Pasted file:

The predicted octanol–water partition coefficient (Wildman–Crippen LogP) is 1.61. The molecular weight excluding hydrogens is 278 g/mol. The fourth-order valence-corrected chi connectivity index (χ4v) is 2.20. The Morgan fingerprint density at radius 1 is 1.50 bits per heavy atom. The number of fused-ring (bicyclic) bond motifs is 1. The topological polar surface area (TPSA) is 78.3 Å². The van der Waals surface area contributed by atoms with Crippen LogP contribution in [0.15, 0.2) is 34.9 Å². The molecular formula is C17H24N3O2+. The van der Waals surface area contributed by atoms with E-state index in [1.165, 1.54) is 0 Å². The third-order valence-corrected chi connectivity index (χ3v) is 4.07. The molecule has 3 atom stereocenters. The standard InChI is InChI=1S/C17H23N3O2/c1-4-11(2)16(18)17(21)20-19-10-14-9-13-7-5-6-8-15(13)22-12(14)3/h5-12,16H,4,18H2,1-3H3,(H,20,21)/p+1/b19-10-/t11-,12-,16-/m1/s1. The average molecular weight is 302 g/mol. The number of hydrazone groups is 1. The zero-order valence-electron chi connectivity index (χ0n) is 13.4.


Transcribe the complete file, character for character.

The predicted octanol–water partition coefficient (Wildman–Crippen LogP) is 1.61. The molecular weight excluding hydrogens is 278 g/mol. The fourth-order valence-corrected chi connectivity index (χ4v) is 2.20. The Morgan fingerprint density at radius 1 is 1.50 bits per heavy atom. The number of fused-ring (bicyclic) bond motifs is 1. The topological polar surface area (TPSA) is 78.3 Å². The van der Waals surface area contributed by atoms with Crippen LogP contribution in [0.15, 0.2) is 34.9 Å². The molecular formula is C17H24N3O2+. The van der Waals surface area contributed by atoms with E-state index in [1.165, 1.54) is 0 Å². The third-order valence-corrected chi connectivity index (χ3v) is 4.07. The molecule has 3 atom stereocenters. The standard InChI is InChI=1S/C17H23N3O2/c1-4-11(2)16(18)17(21)20-19-10-14-9-13-7-5-6-8-15(13)22-12(14)3/h5-12,16H,4,18H2,1-3H3,(H,20,21)/p+1/b19-10-/t11-,12-,16-/m1/s1. The average molecular weight is 302 g/mol. The number of hydrazone groups is 1. The zero-order valence-electron chi connectivity index (χ0n) is 13.4.